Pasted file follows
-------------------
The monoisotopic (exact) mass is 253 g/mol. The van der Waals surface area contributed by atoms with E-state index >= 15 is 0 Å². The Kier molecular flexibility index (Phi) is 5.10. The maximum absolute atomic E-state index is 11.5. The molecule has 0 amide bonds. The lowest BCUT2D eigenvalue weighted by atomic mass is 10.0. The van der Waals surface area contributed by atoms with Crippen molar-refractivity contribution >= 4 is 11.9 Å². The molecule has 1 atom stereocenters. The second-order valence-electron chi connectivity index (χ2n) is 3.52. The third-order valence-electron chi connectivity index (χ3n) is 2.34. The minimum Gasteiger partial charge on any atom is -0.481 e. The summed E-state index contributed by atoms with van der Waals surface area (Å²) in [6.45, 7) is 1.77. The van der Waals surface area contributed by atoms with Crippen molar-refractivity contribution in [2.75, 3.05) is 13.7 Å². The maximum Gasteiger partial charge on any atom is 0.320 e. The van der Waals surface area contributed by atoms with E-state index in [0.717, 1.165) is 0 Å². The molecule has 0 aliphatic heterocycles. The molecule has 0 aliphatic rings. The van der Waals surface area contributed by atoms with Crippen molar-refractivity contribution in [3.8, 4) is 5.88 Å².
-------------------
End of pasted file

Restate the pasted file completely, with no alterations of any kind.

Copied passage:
The monoisotopic (exact) mass is 253 g/mol. The van der Waals surface area contributed by atoms with E-state index >= 15 is 0 Å². The Kier molecular flexibility index (Phi) is 5.10. The maximum absolute atomic E-state index is 11.5. The molecule has 0 amide bonds. The lowest BCUT2D eigenvalue weighted by atomic mass is 10.0. The van der Waals surface area contributed by atoms with Crippen molar-refractivity contribution >= 4 is 11.9 Å². The molecule has 1 atom stereocenters. The second-order valence-electron chi connectivity index (χ2n) is 3.52. The third-order valence-electron chi connectivity index (χ3n) is 2.34. The minimum Gasteiger partial charge on any atom is -0.481 e. The summed E-state index contributed by atoms with van der Waals surface area (Å²) in [6.45, 7) is 1.77. The van der Waals surface area contributed by atoms with Crippen molar-refractivity contribution in [2.75, 3.05) is 13.7 Å². The maximum Gasteiger partial charge on any atom is 0.320 e. The van der Waals surface area contributed by atoms with E-state index in [0.717, 1.165) is 0 Å². The molecule has 0 aliphatic heterocycles. The molecule has 0 aliphatic rings. The van der Waals surface area contributed by atoms with Crippen molar-refractivity contribution in [3.8, 4) is 5.88 Å².